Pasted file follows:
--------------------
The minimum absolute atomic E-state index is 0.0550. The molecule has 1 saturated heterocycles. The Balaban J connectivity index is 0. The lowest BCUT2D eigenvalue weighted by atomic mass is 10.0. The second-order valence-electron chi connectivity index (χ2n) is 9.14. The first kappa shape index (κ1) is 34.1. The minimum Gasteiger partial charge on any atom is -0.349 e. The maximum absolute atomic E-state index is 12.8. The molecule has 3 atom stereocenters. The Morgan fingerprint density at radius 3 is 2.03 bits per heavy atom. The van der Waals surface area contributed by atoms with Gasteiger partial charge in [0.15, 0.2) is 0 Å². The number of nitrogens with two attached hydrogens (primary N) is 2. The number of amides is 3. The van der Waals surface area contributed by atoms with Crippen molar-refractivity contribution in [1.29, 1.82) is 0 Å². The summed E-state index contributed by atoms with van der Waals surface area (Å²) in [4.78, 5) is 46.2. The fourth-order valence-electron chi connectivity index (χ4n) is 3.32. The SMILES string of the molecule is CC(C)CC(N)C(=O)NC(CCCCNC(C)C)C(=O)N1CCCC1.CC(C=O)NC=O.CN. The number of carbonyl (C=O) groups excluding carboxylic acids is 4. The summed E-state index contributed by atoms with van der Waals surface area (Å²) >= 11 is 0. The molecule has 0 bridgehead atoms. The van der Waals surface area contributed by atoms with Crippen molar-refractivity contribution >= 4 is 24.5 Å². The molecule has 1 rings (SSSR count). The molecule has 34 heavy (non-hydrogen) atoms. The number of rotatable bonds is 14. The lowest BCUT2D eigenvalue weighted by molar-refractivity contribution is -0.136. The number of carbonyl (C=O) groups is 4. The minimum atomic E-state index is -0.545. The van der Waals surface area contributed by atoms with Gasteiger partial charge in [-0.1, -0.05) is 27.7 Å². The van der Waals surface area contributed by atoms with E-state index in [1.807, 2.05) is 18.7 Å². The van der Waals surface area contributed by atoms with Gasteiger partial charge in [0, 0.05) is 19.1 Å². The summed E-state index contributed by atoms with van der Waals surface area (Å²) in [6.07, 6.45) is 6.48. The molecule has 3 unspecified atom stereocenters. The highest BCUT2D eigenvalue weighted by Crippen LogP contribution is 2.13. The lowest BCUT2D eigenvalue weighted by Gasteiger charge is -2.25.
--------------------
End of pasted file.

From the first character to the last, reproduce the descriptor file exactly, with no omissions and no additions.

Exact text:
The minimum absolute atomic E-state index is 0.0550. The molecule has 1 saturated heterocycles. The Balaban J connectivity index is 0. The lowest BCUT2D eigenvalue weighted by atomic mass is 10.0. The second-order valence-electron chi connectivity index (χ2n) is 9.14. The first kappa shape index (κ1) is 34.1. The minimum Gasteiger partial charge on any atom is -0.349 e. The maximum absolute atomic E-state index is 12.8. The molecule has 3 atom stereocenters. The Morgan fingerprint density at radius 3 is 2.03 bits per heavy atom. The van der Waals surface area contributed by atoms with Gasteiger partial charge in [0.15, 0.2) is 0 Å². The number of nitrogens with two attached hydrogens (primary N) is 2. The number of amides is 3. The van der Waals surface area contributed by atoms with Crippen molar-refractivity contribution in [1.29, 1.82) is 0 Å². The summed E-state index contributed by atoms with van der Waals surface area (Å²) in [4.78, 5) is 46.2. The fourth-order valence-electron chi connectivity index (χ4n) is 3.32. The SMILES string of the molecule is CC(C)CC(N)C(=O)NC(CCCCNC(C)C)C(=O)N1CCCC1.CC(C=O)NC=O.CN. The number of carbonyl (C=O) groups excluding carboxylic acids is 4. The summed E-state index contributed by atoms with van der Waals surface area (Å²) >= 11 is 0. The molecule has 0 bridgehead atoms. The van der Waals surface area contributed by atoms with Crippen molar-refractivity contribution >= 4 is 24.5 Å². The molecule has 1 rings (SSSR count). The molecule has 34 heavy (non-hydrogen) atoms. The number of rotatable bonds is 14. The lowest BCUT2D eigenvalue weighted by molar-refractivity contribution is -0.136. The number of carbonyl (C=O) groups is 4. The minimum atomic E-state index is -0.545. The van der Waals surface area contributed by atoms with Gasteiger partial charge in [-0.1, -0.05) is 27.7 Å². The van der Waals surface area contributed by atoms with E-state index in [1.807, 2.05) is 18.7 Å². The van der Waals surface area contributed by atoms with Gasteiger partial charge in [0, 0.05) is 19.1 Å². The summed E-state index contributed by atoms with van der Waals surface area (Å²) in [6.07, 6.45) is 6.48. The molecule has 3 unspecified atom stereocenters. The highest BCUT2D eigenvalue weighted by Crippen LogP contribution is 2.13. The lowest BCUT2D eigenvalue weighted by Gasteiger charge is -2.25.